With the Biden Administration and an anti-gun Congress wielding power in Washington, D.C., our Second Amendment rights have been under unprecedented assault. Hostile legislation is moving on Capitol Hill. Anti-gun activists are being nominated and appointed to key government posts. The Biden White House is taking whatever unilateral actions against the gun industry and individual gun owners it can. And the leading funders of anti-gun activism and the AstroTurf organizations that do their bidding are openly collaborating with the government on anti-gun initiatives.
The battles have never been tougher, and the stakes have never been higher. Firearm prohibitionists don’t just want to enact “commonsense gun safety legislation” (their euphemism for confiscatory bans), they want to silence the opposition. They want to cripple the industries that serve individual gun owners. They want to portray firearm ownership as a public-health crisis that demands a system-wide response to “cure.” They want to import international gun- control norms—including those of authoritarian dictatorships—to the United States. And, ultimately, they want to overturn the fundamental constitutional right to keep and bear arms and make possessing a firearm, for any reason, a criminal offense that will land you in prison.
Reclaiming our rights and beating back this tide will not be easy. But failure is not an option. The first step in this campaign must be retaking the U.S. House of Representatives in next year’s crucial midterm elections.
While the House of Representatives is commonly referred to as the “lower” chamber of Congress, I prefer the nickname the "Peoples’ House." It has 435 voting members (versus 100 in the U.S. Senate), that are apportioned in districts within the U.S. states according to their populations, as established by the census. Members face election every two years (versus ever six years for senators).
Because they often represent districts that are not entire states, House members are generally more responsive to variations in political sentiment within a given state. This is especially relevant to firearm policy, as even the most anti-gun states typically have districts where the local population is strongly pro-gun. This applies, for example, to California, Illinois, Maryland, Massachusetts, New Jersey and New York. So even if their national party leadership is strongly anti-gun (as is the case now for Democrats with Biden, Schumer and Pelosi in control), some House members will still defer to their districts on the issue. And if they don’t, that leaves their seat vulnerable to be flipped in the next election if local gun owners are sufficiently mobilized and motivated.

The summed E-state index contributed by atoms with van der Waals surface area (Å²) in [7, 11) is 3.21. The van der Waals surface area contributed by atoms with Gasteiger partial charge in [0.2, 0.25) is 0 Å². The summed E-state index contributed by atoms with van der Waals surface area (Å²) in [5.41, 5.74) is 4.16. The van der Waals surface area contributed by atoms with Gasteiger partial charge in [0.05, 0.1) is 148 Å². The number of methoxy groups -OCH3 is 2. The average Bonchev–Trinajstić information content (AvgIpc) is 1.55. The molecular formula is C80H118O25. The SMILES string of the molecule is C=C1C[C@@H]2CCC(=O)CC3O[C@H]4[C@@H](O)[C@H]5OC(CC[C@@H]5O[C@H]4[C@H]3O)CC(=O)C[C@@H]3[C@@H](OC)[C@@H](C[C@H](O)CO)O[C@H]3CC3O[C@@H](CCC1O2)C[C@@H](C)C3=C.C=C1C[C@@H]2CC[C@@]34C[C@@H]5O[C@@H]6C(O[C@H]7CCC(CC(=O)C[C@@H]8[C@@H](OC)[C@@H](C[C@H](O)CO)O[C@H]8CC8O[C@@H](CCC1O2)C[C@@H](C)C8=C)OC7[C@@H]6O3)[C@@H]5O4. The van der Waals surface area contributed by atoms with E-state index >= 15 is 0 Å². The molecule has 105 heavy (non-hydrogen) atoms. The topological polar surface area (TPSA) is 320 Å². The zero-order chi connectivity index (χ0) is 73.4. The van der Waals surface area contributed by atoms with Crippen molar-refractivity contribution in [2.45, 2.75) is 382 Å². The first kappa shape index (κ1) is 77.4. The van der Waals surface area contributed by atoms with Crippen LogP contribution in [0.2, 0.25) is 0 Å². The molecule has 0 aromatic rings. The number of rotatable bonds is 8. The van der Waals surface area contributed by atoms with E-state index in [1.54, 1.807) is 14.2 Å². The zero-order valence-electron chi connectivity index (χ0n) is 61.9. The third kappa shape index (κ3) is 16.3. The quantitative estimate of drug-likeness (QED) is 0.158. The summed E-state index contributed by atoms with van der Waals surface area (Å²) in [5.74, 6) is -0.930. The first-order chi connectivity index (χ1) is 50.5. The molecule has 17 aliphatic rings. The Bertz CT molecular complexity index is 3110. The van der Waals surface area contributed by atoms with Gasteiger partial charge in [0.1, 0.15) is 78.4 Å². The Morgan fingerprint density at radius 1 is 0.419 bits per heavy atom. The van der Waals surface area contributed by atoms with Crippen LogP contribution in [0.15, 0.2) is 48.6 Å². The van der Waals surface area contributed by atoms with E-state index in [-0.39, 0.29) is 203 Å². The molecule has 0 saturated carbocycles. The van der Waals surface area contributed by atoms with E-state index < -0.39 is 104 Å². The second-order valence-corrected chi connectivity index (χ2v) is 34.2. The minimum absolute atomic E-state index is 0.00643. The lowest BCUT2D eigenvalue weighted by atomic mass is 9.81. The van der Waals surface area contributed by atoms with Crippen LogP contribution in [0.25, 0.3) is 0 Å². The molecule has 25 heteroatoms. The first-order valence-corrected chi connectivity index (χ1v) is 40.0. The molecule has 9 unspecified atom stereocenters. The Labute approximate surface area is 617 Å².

The House is also where all-important government-spending bills originate, meaning it can curb the aspirations of federal agencies that would overstep their bounds.
House seats are typically more volatile than Senate seats. They therefore offer a particularly effective course correction for an administration, like Biden’s, without a significant popular mandate and which is continually overreaching on controversial policies.
And nowhere has Biden been more overreaching or controversial than on gun control.
Joe Biden openly supports many of the most radical and far-reaching gun-control proposals being pushed by the civilian-disarmament lobby. These include banning America’s most popular rifle, the AR-15, as well as the sorts of magazines factory-equipped with on the nation’s most-popular self- and home-defense firearms.
Not only would Biden ban the manufacture, importation, or possession of these constitutionally-protected arms, he would force current owners to register them with the government and to obtain $200 tax stamps for each item under the National Firearms Act (NFA). Failure to comply with these requirements could lead to the forcible seizure of the arms and land their formerly law-abiding owners in federal prison.
It’s no coincidence the man Biden picked to lead the federal agency primarily responsible for enforcing the NFA and other federal gun-control statutes not only supports these ideas but has promoted them through his paid work as an “advisor” for America’s wealthiest gun-prohibition lobbies. These include the Giffords organization and Michael Bloomberg’s own pet gun-control project, Everytown for Gun Safety. Thankfully, the nomination of radical gun-control activist David Chipman to lead the Bureau of Alcohol, Tobacco, Firearms and Explosive (ATF) has failed due to your hard work and support, but there’s still more to do.